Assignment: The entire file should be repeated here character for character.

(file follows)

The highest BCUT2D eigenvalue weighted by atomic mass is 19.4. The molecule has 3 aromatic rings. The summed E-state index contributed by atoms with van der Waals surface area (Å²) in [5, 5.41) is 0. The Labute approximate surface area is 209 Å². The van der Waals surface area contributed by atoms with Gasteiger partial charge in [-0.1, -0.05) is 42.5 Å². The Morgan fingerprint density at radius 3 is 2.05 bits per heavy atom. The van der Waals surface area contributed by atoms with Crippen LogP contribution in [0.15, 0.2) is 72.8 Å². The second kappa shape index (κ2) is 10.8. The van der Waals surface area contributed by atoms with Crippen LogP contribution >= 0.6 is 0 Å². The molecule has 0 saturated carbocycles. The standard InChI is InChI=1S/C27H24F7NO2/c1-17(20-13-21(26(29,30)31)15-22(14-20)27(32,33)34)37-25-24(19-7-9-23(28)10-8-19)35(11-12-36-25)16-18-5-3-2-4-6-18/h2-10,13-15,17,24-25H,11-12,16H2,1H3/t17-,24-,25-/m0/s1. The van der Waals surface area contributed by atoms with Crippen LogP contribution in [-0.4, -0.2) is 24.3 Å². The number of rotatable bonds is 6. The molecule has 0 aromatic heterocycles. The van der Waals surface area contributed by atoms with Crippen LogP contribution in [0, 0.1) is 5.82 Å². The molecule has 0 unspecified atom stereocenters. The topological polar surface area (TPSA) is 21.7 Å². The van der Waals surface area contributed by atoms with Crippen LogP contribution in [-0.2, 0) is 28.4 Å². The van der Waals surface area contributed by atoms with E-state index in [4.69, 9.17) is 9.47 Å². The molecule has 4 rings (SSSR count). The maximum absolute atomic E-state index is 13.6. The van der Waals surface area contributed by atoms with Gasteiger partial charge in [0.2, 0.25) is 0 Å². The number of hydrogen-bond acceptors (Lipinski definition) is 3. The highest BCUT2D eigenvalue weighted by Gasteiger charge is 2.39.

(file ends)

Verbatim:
The highest BCUT2D eigenvalue weighted by atomic mass is 19.4. The molecule has 3 aromatic rings. The summed E-state index contributed by atoms with van der Waals surface area (Å²) in [5, 5.41) is 0. The Labute approximate surface area is 209 Å². The van der Waals surface area contributed by atoms with Gasteiger partial charge in [-0.1, -0.05) is 42.5 Å². The Morgan fingerprint density at radius 3 is 2.05 bits per heavy atom. The van der Waals surface area contributed by atoms with Crippen LogP contribution in [0.15, 0.2) is 72.8 Å². The second kappa shape index (κ2) is 10.8. The van der Waals surface area contributed by atoms with Crippen LogP contribution >= 0.6 is 0 Å². The molecule has 0 saturated carbocycles. The standard InChI is InChI=1S/C27H24F7NO2/c1-17(20-13-21(26(29,30)31)15-22(14-20)27(32,33)34)37-25-24(19-7-9-23(28)10-8-19)35(11-12-36-25)16-18-5-3-2-4-6-18/h2-10,13-15,17,24-25H,11-12,16H2,1H3/t17-,24-,25-/m0/s1. The van der Waals surface area contributed by atoms with Crippen LogP contribution in [-0.4, -0.2) is 24.3 Å². The number of rotatable bonds is 6. The molecule has 0 aromatic heterocycles. The van der Waals surface area contributed by atoms with Crippen LogP contribution in [0, 0.1) is 5.82 Å². The molecule has 0 unspecified atom stereocenters. The topological polar surface area (TPSA) is 21.7 Å². The van der Waals surface area contributed by atoms with Crippen LogP contribution in [-0.2, 0) is 28.4 Å². The van der Waals surface area contributed by atoms with E-state index in [4.69, 9.17) is 9.47 Å². The molecule has 4 rings (SSSR count). The maximum absolute atomic E-state index is 13.6. The van der Waals surface area contributed by atoms with Gasteiger partial charge in [0.2, 0.25) is 0 Å². The number of hydrogen-bond acceptors (Lipinski definition) is 3. The highest BCUT2D eigenvalue weighted by Gasteiger charge is 2.39.